Six years ago, I was one of hundreds of official delegates that stood in a makeshift UN plenary hall at Le Bourget when the Paris agreement was adopted after years of negotiations.
It was then, and may well remain, the most significant thing I have ever been part of in my life.
Unfortunately, my own country has now shown it is prepared to break both the letter and spirit of the very agreement it signed up to. This is especially galling given the extent Australia went to in Paris to align itself with those fighting for the strongest possible agreement.
With the events of last week, the Morrison government has shown that it quite simply does not do what it says on the world stage. Our climate indifference isn’t just reckless for our economy, our environment and our people. It is also reckless for our diplomacy as Morrison’s visit to Glasgow will surely now demonstrate.
There are four critical promises Australia made in Paris which it has now broken. These weren’t just handshake agreements, they are international law.
First and foremost, Australia agreed that every country should come back to the table at COP26 to ensure the short-term targets set for this decade represented the “highest possible ambition”. That is what Glasgow is all about and more than 100 countries have now made new commitments for 2030 in the lead-up, including the United States which we originally established as a benchmark for our own ambition.
Instead, the Morrison government quietly informed the UN on New Year’s Eve last year (when most public servants weren’t even working and most Australians were too busy firing up their barbecues to pay attention) that they didn’t intend to honour that promise. The government’s latest decision to not even align our existing target with our new projections is a completely gutless decision. It wouldn’t have even required them to do an ounce more, but would have at least demonstrated they understood their international obligations.
Australia has also callously ignored its promise to deliver on the Paris agreement’s long-term goal to reach net zero emissions globally by 2050.
Even by Yes Minister standards, calling the government’s net zero pamphlet a “plan” is courageous.
There are no new policies, no concrete pathway to get there, no cap on fossil fuels and no specifics. All the heavy lifting is either pinned on the hope of future technologies, or reliant on using carbon credits (effectively accounting tricks which do nothing for the planet).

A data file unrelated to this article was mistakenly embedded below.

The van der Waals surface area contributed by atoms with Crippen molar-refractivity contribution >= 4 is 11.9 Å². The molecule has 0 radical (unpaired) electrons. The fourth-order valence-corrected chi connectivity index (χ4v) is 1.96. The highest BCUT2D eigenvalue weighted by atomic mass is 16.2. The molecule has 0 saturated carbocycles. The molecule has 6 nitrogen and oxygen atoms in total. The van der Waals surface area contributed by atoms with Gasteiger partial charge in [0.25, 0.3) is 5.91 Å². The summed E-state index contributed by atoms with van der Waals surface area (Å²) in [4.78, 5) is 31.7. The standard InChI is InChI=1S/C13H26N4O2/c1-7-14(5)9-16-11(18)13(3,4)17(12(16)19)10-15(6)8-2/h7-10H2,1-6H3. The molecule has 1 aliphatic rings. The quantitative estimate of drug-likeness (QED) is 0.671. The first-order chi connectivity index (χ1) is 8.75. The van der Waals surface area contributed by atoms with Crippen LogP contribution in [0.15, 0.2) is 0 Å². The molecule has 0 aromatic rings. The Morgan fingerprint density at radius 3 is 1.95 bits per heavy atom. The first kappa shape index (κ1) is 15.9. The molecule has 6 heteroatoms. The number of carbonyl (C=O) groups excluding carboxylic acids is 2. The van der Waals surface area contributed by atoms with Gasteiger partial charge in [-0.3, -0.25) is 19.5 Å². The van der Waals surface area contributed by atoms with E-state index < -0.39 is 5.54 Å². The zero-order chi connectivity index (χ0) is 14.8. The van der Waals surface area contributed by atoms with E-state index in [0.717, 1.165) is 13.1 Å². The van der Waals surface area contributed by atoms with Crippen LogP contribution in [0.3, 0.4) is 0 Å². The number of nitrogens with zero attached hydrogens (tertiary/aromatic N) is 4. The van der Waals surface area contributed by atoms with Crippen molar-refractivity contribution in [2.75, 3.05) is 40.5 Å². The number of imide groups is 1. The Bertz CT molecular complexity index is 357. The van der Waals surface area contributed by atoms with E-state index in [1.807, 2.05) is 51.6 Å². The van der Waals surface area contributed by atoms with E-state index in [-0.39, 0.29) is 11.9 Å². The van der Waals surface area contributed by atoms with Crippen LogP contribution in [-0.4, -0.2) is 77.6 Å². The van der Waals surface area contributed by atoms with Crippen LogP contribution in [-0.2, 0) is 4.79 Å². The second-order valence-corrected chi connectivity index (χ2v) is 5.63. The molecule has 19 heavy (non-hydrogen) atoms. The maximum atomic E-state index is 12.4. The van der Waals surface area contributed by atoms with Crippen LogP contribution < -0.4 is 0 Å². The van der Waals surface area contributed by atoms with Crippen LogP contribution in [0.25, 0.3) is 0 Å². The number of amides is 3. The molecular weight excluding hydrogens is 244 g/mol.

A genuine net zero plan would involve detailed and transparent modelling, be enshrined in legislation, and be coupled with an independent statutory process to establish our short-term targets along the way. That is what the conservative government in the UK has done, as well as our friends across the Tasman and increasingly many in the Pacific.
Here in the Pacific is where Australia has most sensationally broken a third promise under the Paris agreement: to channel our climate finance through a single global mechanism in the Green Climate Fund (GCF) to make it easiest for those on the frontline of this climate crisis. Having followed the Trump administration out the door of the GCF, we are yet to return with our tail between our legs meaning we are effectively isolated amongst the major donor nations.
Those that point to the need for additional short-term action from the likes of China are right to do so. But those who ignore Xi Jinping’s long term pledge to decarbonise the soon to be world’s largest economy do so at our peril and also forget a fourth major promise Australia made in Paris which is that developed countries should take the lead.
The greatest tragedy is that it need not be this way.
Australia not only has the potential to be a clean energy superpower and global climate leader, it has an imperative to do so. As the government has now at least admitted, coal can’t be our second largest export forever, and we urgently need to find a way to replace this on our trade balance sheet.
In Paris, I might not have been part of the Australian delegation, but I was proud to be an Australian advising our regional neighbours in the Marshall Islands – some of the most ambitious in the world. It was the Marshall Islands that first inserted into the negotiating text the idea of the IPCC’s Special Report on 1.5C which later proved pivotal for demonstrating this was just as important for the global community as it was for those on the frontline. It was the Marshall Islands that first proposed the idea of a five-year process to ratchet up ambition which is the whole reason we are focused on 2030 at this moment. And it was the Marshall Islands that first proposed the idea of a long-term goal of net zero emissions.
It was also the Marshall Islands that formed the High Ambition Coalition that brought together more than 100 progressive countries and which Australia was hell bent on being part of. But after three years of a government that has repeatedly trashed the science, bemoaned helping finance the world’s adaptation to climate change, physically brought lumps of coal into parliament, put fossil fuels at the heart of our economic recovery from the pandemic, and been absent at the wheel when the catastrophic climate events we are all trying to avoid come barrelling home, it is difficult to argue that the EU and others were not rightly sceptical as to Australia’s bona fides then. Just as they will now as the prime minister arrives in Glasgow and as they construct a new regime of carbon tariffs designed to punish precisely those that haven’t lived up to the promises they made in Paris.
Thom Woodroofe worked as a diplomatic adviser in the negotiations of the Paris agreement